Jacques Audiard’s Flesh and Blood


Jacques Audiard takes his time, and perhaps more directors should do the same. While Audiard has only released six feature films over his 18-year career as a director, every one of them is worth watching. Even in the eyes of unsentimental film critics, Audiard’s record is yet unblemished.

Rust and Bone is Audiard’s latest film and, thanks to Marion Cotillard, his most famous. According to the film’s credits, it it is based on two short stories by Canadian author Craig Davidson—“Rust and Bone” and “Rocket Ride“—but this is a little misleading. Open Davidson’s book and you’ll find that Audiard’s protagonists, orca trainer Stephanie (Cotillard) and downtrodden boxer Ali (Matthias Schoenaerts), don’t really exist. There is an orca trainer and a boxer, but they are not Stephanie and Ali; they are characters worthy of Raymond Carver or Steinbeck, and their bleakness is decidedly North American. Audiard is famous for taking a tired story—such as the struggle of a young man coming of age in prison in A Prophet (2009)—and revitalizing it with fresh, French eyes. This is exactly what he does with Davidson’s stories: both films share an overwhelming sense of desperation, but Audiard translates Davidson’s sparse narrative into something more lyrical, and perhaps less familiar. As Audiard told the Guardian, “If you open the door of a boxing gym in Brooklyn, you know what is behind it… If you open it in Antibes, it’s all new. There is curiosity.”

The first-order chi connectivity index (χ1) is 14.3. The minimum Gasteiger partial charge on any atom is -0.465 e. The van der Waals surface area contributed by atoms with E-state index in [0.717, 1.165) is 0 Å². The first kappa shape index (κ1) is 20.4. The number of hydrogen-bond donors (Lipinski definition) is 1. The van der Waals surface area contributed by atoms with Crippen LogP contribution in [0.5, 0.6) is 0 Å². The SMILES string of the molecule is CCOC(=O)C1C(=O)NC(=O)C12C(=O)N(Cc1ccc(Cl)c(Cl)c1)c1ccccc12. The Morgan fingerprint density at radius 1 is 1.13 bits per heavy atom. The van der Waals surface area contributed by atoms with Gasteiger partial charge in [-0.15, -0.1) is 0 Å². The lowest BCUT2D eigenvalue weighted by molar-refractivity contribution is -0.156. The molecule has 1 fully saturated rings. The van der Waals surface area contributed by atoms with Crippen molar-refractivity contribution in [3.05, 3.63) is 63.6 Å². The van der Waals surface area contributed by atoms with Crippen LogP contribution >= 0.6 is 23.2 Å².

The filmmaker clearly loves his medium. When we speak to Audiard over the phone, he is at his most animated when he describes the questions he would ask David Lynch. If his children wanted to pursue the family business (Audiard’s father is writer-director Michel Audiard), he would first tell them: “Prove to me that you love film.” How? “By thinking about it, talking about it, writing.”

Originally conducted in French, in the interview below Interview and Audiard discuss Rust and Bone, writer’s block, Katy Perry, and Beethoven.

EMMA BROWN: How did you discover Craig Davidson’s short stories?

JACQUES AUDIARD: How did I discover them? They were translated into French and some one gave them to me as un cadeau d’anniversaire. A birthday present. [laughs]

BROWN: The form of the short story can be very powerful, sometimes more so than a longer novel. 

AUDIARD: Yes, it’s possible, it’s possible—but I wouldn’t make a generalization. In this case they were short stories, and they were very visual. There was something about them that made them seem very close to the cinema. Craig has a writing style that is very visual, very cinematic.

BROWN: Do you search for stories to adapt, or do you discover them by chance ?

AUDIARD : It was really by chance. With [my scriptwriter] Thomas Bidegain, we had done a film set in a prison with men. We really craved something else. Craig Davidson’s stories—we changed the characters a lot. The character of the girl [Stephanie, played by Cotillard], in Davidson’s story it’s a man, a boy.

After A Prophet, I wanted to have a female character, to tell a love story. When I read Craig Davidson’s stories, there wasn’t one. We cobbled a love story onto [his] short stories. We took two [separate] stories and made a love story. That said, what was in the short stories were the orcas, Marine Land, boxing, the child—things like that. I wouldn’t have been able to come up with that, that was something that the stories gave us.

BROWN : Do you think that the relationship between Stephanie and Ali will last ?

AUDIARD : [laughs] I don’t know. I hope so, I hope so. It was the story of a little boy who was looking for a mother, a wife for his father. So, from that point of view, [you] hope that it works. But, why shouldn’t it ?

BROWN : Very optimistic. I like the way that you use Katy Perry’s song “Firework” when Stephanie is leading the orca show at Marine Land.

AUDIARD: That’s Marine Land’s song. That’s the song that they actually use for the orca shows. The orcas hear Katy Perry four times a day.